''It'll fit in with the model of a city church,'' claims the staunch lobbyist for Hong Kong people's right of abode in Britain a few years back. ''There will be conference and other public facilities within our church. It will be a church that is not only open on Sundays, but seven days a week.'' By late 1996, a spacious library and bookshop will be set up on the ground floor to serve the public, with common elevators linking the 10-storey church with the offices above.


The Wan Chai church project may be the most ambitious of all church projects, but other churches are not forsaking opportunities to expand with the help of developers.


Doug McLearie, chairman of the redevelopment committee at the English Methodist Church, said its Chinese counterpart's latest plan has ''awakened interest in all churches in Hong Kong to do the same thing.'' His is already looking at the ''implications of redevelopment plans''.


A spokesman for the Catholic Diocese Centre was not available for comment.


Meanwhile, the Church of Christ in China in Mongkok is presently negotiating with developers interested in this prime area. Approval for redevelopment has come from the Town Planning Board.


Minister-in-charge Daniel Hui says the site will primarily be used for social service and as church facilities, but they will also consider renting out or even selling some of the future space.


A centre for the elderly and a nursery will be included in the planned 19-storey building at 56 Bute Street.


''Things are still at a preliminary stage. We are not sure about the date of demolition. It could be sometime around November next year,'' said the Rev Hui.


What's almost certain is that the 65-year-old church will be replaced by a much taller, modern establishment.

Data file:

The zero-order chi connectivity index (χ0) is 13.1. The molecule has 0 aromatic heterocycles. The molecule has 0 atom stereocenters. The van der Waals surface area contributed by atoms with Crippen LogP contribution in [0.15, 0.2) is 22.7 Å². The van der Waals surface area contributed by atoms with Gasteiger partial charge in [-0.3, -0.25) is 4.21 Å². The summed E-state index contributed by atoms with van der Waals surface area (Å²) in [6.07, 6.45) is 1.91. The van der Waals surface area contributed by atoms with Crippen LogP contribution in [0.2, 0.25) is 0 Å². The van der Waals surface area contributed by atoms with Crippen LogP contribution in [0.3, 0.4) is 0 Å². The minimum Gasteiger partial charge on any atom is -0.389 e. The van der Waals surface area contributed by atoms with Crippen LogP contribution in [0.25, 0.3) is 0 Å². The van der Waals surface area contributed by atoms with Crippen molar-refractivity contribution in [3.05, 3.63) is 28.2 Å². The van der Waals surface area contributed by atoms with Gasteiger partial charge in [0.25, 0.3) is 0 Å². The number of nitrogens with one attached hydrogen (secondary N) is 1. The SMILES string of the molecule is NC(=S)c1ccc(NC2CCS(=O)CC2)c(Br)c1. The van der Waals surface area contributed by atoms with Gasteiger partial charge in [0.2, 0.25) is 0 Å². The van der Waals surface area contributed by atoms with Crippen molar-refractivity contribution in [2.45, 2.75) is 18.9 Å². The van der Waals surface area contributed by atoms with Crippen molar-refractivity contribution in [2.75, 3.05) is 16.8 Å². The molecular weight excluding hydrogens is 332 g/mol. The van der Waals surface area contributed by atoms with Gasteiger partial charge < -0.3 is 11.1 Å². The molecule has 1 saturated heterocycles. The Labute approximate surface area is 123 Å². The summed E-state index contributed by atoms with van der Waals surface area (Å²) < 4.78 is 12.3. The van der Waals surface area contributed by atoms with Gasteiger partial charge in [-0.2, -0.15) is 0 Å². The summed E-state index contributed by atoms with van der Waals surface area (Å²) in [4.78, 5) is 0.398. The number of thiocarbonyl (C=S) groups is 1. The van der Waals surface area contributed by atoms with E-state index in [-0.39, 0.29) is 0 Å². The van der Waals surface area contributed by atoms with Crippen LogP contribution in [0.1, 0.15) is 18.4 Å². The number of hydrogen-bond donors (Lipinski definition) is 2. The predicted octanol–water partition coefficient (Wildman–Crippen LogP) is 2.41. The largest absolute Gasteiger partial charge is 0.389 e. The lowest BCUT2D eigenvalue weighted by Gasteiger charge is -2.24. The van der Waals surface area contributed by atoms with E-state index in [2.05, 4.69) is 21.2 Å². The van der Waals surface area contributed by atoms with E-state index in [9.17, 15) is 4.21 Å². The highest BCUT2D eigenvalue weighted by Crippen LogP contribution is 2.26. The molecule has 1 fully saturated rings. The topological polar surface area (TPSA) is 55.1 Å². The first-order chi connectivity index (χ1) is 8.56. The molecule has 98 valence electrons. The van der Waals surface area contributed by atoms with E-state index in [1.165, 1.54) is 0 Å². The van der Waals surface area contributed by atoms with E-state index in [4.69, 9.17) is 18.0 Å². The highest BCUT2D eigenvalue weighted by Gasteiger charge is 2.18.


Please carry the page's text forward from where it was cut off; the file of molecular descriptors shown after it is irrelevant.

The Rev Hui, who has been with the Mongkok church for 11 years, sees the pending demolition in a positive light. ''A building is a dead object, no matter how old it is, or how beautiful it looks.


''After it's rebuilt, we'll have a much bigger place for worship.'' Some other churches are also looking out for the right sort of opportunities for redevelopment.


The Tsim Sha Tsui Baptist Church is one example. Despite various offers, it has been clinging to its Cameron Road site.


A principle strictly observed by the church has turned potential partners away. ''We will only redevelop our church with our own money and run it ourselves. This way members will then have a sense of responsibility for it. If it was a 28-storey building,we would only rent four floors out,'' stresses the Rev Stephen Liu.


The most likely option for developers is indeed to trade another site in the neighbourhood area for the present one, says the Rev Liu. But he adds it is difficult to find a suitable alternative spot.


What complicates the matter is the split in opinions within the church. ''Some have doubts about our own financial ability,'' he says.


Finding space is an urgent need for the International Baptist Church, whose international congregation meet at different rented places for Sunday services.


One location is the auditorium of the Hong Kong Council of Social Services on Hennessy Road. About 600 members of the church go there every Sunday, but not for much longer. They have been asked to meet elsewhere because the Chinese Methodist Church will have to use those premises while its building is being rebuilt.


''We will have to move even though we have been using the place for a long time,'' says associate pastor Danny Muego.


''Please let us know if you know of any place that we can rent for services,'' he says ruefully.


A rare case where a property developer can hardly help.